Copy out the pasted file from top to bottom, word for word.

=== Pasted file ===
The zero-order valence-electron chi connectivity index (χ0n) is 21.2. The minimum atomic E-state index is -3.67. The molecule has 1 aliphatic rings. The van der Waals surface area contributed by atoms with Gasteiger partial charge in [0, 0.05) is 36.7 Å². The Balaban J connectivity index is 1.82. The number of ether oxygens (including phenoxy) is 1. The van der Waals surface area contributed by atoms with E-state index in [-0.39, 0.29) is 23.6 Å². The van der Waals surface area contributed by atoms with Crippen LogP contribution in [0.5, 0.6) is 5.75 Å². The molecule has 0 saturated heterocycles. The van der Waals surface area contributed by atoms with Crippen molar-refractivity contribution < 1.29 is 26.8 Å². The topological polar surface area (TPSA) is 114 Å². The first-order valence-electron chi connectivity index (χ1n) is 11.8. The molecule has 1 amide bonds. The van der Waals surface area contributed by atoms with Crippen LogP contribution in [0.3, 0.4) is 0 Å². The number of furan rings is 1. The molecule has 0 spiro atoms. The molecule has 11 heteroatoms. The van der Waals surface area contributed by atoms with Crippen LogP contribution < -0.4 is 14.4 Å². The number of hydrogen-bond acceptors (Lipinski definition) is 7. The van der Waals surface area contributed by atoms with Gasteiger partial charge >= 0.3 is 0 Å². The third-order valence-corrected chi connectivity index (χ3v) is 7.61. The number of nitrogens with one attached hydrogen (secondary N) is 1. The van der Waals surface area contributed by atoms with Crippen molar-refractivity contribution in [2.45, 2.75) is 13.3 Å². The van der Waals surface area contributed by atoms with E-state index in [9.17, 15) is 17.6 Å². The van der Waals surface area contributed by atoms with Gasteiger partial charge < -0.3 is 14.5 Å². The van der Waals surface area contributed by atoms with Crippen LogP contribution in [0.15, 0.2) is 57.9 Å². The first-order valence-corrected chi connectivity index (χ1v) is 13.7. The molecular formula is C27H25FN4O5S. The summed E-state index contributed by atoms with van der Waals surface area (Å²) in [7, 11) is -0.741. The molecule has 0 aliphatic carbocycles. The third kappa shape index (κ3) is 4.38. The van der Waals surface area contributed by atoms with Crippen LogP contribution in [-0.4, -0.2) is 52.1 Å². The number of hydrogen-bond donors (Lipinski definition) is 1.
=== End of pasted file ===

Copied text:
The zero-order valence-electron chi connectivity index (χ0n) is 21.2. The minimum atomic E-state index is -3.67. The molecule has 1 aliphatic rings. The van der Waals surface area contributed by atoms with Gasteiger partial charge in [0, 0.05) is 36.7 Å². The Balaban J connectivity index is 1.82. The number of ether oxygens (including phenoxy) is 1. The van der Waals surface area contributed by atoms with E-state index in [-0.39, 0.29) is 23.6 Å². The van der Waals surface area contributed by atoms with Crippen LogP contribution in [0.5, 0.6) is 5.75 Å². The molecule has 0 saturated heterocycles. The van der Waals surface area contributed by atoms with Crippen molar-refractivity contribution < 1.29 is 26.8 Å². The topological polar surface area (TPSA) is 114 Å². The first-order valence-electron chi connectivity index (χ1n) is 11.8. The molecule has 1 amide bonds. The van der Waals surface area contributed by atoms with Crippen LogP contribution in [0.3, 0.4) is 0 Å². The number of furan rings is 1. The molecule has 0 spiro atoms. The molecule has 11 heteroatoms. The van der Waals surface area contributed by atoms with Crippen LogP contribution < -0.4 is 14.4 Å². The number of hydrogen-bond acceptors (Lipinski definition) is 7. The van der Waals surface area contributed by atoms with Gasteiger partial charge >= 0.3 is 0 Å². The third-order valence-corrected chi connectivity index (χ3v) is 7.61. The number of nitrogens with one attached hydrogen (secondary N) is 1. The van der Waals surface area contributed by atoms with Crippen molar-refractivity contribution in [2.45, 2.75) is 13.3 Å². The van der Waals surface area contributed by atoms with E-state index in [9.17, 15) is 17.6 Å². The van der Waals surface area contributed by atoms with Gasteiger partial charge < -0.3 is 14.5 Å². The van der Waals surface area contributed by atoms with Crippen LogP contribution in [0.15, 0.2) is 57.9 Å². The first-order valence-corrected chi connectivity index (χ1v) is 13.7. The molecular formula is C27H25FN4O5S. The summed E-state index contributed by atoms with van der Waals surface area (Å²) in [7, 11) is -0.741. The molecule has 0 aliphatic carbocycles. The third kappa shape index (κ3) is 4.38. The van der Waals surface area contributed by atoms with Crippen LogP contribution in [-0.4, -0.2) is 52.1 Å². The number of hydrogen-bond donors (Lipinski definition) is 1.